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Impressive and swift moderation @helenajambor !
About 3 hours, 32 mins ago by: Kota Miura (@cmci_)

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RT @LuisDVerde: Now available as a #ggplot2 geom thanks to @naupakaz
About 3 hours, 35 mins ago by: Kota Miura (@cmci_)

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RT @helenajambor: awesome, within 2 days .@naupakaz made a code publicly available for anyone wanting to make the half-and-half-plot FYI @…
About 3 hours, 36 mins ago by: Kota Miura (@cmci_)

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RT @dgaboriau: Thread on data visualisation: ggplots, boxplots and violin plots
About 9 hours, 13 mins ago by: Kota Miura (@cmci_)

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RT @christlet: SUSHI from Valentin Nāgerl lab allows super-resolution microscopy of neuronal morphology by STED imaging of extracellular sp…
About 12 hours, 23 mins ago by: Kota Miura (@cmci_)

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RT @christlet: Our work with @HenriquesLab and @MercerLab on SQUIRREL highlighted on the @CNRS website (in French, and we even found a pun!…
About 12 hours, 25 mins ago by: Kota Miura (@cmci_)
Algorithm FRAP Fiji ImageJ ImageJ Plugin ImageJ Plugin 3Dviewer Imaris Java Javascript Python R bias blog dokuwiki fiji google imagej java libraries matlab meetings neubias news papers python references software webadmin

CMCI weblog

Marriage Matching Algorithm

Consider that we have probe 1 and 2 labeling some molecule as dots, and for each cell we have several signals for each probe, cf. 3 dots for probe 1 and 2 dots for probe 2. The we have an assignment that we want to pair them each, leaving one probe 1 dot unpaired (cf. In my case I know that a probe 1 dot and a probe 2 dot are on a same chromosome.) What would be the algorithm?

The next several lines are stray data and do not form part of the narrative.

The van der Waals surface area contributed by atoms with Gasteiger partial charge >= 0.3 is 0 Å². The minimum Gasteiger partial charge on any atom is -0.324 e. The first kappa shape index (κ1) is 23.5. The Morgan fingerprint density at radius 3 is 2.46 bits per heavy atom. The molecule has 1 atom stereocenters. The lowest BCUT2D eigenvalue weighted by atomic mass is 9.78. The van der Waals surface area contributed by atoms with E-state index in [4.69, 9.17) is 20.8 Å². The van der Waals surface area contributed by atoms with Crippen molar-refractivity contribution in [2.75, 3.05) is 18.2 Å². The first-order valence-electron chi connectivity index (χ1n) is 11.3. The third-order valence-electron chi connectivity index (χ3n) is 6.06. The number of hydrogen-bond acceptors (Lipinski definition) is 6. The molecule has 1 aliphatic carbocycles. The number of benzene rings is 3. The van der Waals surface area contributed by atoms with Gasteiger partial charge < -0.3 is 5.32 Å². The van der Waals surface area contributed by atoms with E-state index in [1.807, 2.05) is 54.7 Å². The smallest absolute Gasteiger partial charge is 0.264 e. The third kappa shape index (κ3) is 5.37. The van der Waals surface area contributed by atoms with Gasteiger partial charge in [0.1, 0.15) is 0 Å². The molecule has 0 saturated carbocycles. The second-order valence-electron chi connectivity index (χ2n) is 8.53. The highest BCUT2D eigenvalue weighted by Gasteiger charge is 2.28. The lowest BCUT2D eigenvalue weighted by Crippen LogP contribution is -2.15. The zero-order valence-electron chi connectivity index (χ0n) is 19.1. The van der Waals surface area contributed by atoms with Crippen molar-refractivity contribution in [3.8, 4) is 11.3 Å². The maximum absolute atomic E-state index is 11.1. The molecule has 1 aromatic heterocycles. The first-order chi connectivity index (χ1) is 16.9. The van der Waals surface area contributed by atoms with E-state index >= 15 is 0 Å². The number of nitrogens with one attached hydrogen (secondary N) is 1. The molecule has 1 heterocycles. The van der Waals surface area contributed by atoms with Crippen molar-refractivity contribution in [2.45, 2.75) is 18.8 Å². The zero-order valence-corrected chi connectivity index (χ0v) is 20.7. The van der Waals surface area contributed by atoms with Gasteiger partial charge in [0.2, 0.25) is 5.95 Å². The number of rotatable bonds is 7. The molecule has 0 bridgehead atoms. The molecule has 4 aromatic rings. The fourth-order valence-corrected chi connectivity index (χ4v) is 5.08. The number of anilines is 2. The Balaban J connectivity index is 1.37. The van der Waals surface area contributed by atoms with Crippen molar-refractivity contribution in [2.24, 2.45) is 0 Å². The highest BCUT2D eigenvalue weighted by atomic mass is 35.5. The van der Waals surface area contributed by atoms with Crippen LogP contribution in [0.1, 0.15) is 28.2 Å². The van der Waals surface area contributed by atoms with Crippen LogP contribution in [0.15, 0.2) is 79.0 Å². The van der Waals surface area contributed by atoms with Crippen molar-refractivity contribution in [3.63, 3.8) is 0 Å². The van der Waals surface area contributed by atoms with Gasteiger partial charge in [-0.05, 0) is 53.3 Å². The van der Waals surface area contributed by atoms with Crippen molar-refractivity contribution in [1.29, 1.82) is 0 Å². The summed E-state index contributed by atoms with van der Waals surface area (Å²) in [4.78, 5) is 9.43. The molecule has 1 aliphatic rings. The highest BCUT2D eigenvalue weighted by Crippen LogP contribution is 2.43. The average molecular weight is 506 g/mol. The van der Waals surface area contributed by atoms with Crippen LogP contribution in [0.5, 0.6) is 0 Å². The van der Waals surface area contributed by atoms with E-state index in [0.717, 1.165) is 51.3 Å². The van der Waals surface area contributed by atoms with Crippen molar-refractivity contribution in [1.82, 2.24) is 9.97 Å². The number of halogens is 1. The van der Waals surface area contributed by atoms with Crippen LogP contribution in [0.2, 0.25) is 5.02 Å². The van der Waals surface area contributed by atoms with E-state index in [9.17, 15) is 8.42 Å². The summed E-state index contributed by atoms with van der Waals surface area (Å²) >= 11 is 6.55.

In broader sense, this is a combinatorial optimization problem but I thought there could be simpler way of doing this.. then following is some possibilities.

One way is to construct a cost function, such as “sum of distace between paired”, calculate cost funciton for all possible combinations and choose the one with the lowest sum.

I found otherway of doing this, by so-called "stable marriage algorithm". In this case, same each number of boys and girls are matched.

In Javascript it should be as follows:

function make_matches(gb, bg){
  var N = gb.length;
  var boy = [], girl = [], position = [], rank = [];
  var b, g, r, s, t;
  for (g = 1; g <= N; g++){
    rank[g] = [N+1];
    for (r = 1; r <= N; r++){
      b = gb[g-1][r-1];
      rank[g][b] = r;
    boy[g] = 0;
  for (b = 1; b <= N; b++){
    girl[b] = [0];
    for (r = 1; r <= N; r++){
      girl[b][r] = bg[b-1][r-1];
    position[b] = 0;
  for (b = 1; b <= N; b++){
    s = b;
    while (s != 0){
      g = girl[s][++position[s]];
      if (rank[g][s] < rank[g][boy[g]]){
        t = boy[g]; boy[g] = s; s = t;
  return boy;

Only the problem when applying this to a problem with non-equal number of boys and girls population. For this case, either modify the above algorithm, or prepare a dummy with very low ranking to satisfy the equal number of populaiton for using the algorithm as the above.

more references

Bleach Correction (2)

As I test through different method further

  1. Phair's method (or simple ratio)
  2. Exponential decay fitting (or exponential ratio, I call)
  3. Histogram streching,

all these methods are not really satisfactory. so I kept on searching for other methods and I tested something not used often, which is called “Histgram Matching”, and it seems to work better. Bleached images are better be blurred a bit. I might try implementing it as another method for bleaching correction.